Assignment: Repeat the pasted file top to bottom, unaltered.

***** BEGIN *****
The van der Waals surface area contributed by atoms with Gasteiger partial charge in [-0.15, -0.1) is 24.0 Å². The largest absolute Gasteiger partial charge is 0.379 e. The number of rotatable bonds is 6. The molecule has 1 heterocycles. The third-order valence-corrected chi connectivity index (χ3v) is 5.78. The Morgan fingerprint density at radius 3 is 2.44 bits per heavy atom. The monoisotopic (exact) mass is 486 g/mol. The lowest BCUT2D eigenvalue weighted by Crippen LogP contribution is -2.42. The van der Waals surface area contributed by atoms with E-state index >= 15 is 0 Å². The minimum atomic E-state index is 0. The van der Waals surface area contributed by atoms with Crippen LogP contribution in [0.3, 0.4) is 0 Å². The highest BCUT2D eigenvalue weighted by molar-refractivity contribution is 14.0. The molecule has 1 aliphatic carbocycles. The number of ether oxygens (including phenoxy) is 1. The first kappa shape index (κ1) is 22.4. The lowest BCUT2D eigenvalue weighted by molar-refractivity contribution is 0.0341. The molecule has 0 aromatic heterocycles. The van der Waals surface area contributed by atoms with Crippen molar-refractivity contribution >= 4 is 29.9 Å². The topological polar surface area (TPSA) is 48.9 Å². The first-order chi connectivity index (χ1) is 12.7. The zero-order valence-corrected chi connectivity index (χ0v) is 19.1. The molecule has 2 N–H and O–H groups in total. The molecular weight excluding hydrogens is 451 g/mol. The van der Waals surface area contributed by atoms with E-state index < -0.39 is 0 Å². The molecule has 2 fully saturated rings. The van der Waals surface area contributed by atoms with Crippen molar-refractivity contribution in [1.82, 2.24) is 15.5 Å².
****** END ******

The van der Waals surface area contributed by atoms with Gasteiger partial charge in [-0.15, -0.1) is 24.0 Å². The largest absolute Gasteiger partial charge is 0.379 e. The number of rotatable bonds is 6. The molecule has 1 heterocycles. The third-order valence-corrected chi connectivity index (χ3v) is 5.78. The Morgan fingerprint density at radius 3 is 2.44 bits per heavy atom. The monoisotopic (exact) mass is 486 g/mol. The lowest BCUT2D eigenvalue weighted by Crippen LogP contribution is -2.42. The van der Waals surface area contributed by atoms with E-state index >= 15 is 0 Å². The minimum atomic E-state index is 0. The van der Waals surface area contributed by atoms with Crippen LogP contribution in [0.3, 0.4) is 0 Å². The highest BCUT2D eigenvalue weighted by molar-refractivity contribution is 14.0. The molecule has 1 aliphatic carbocycles. The number of ether oxygens (including phenoxy) is 1. The first kappa shape index (κ1) is 22.4. The lowest BCUT2D eigenvalue weighted by molar-refractivity contribution is 0.0341. The molecule has 0 aromatic heterocycles. The van der Waals surface area contributed by atoms with Crippen molar-refractivity contribution >= 4 is 29.9 Å². The topological polar surface area (TPSA) is 48.9 Å². The first-order chi connectivity index (χ1) is 12.7. The zero-order valence-corrected chi connectivity index (χ0v) is 19.1. The molecule has 2 N–H and O–H groups in total. The molecular weight excluding hydrogens is 451 g/mol. The van der Waals surface area contributed by atoms with E-state index < -0.39 is 0 Å². The molecule has 2 fully saturated rings. The van der Waals surface area contributed by atoms with Crippen molar-refractivity contribution in [1.82, 2.24) is 15.5 Å².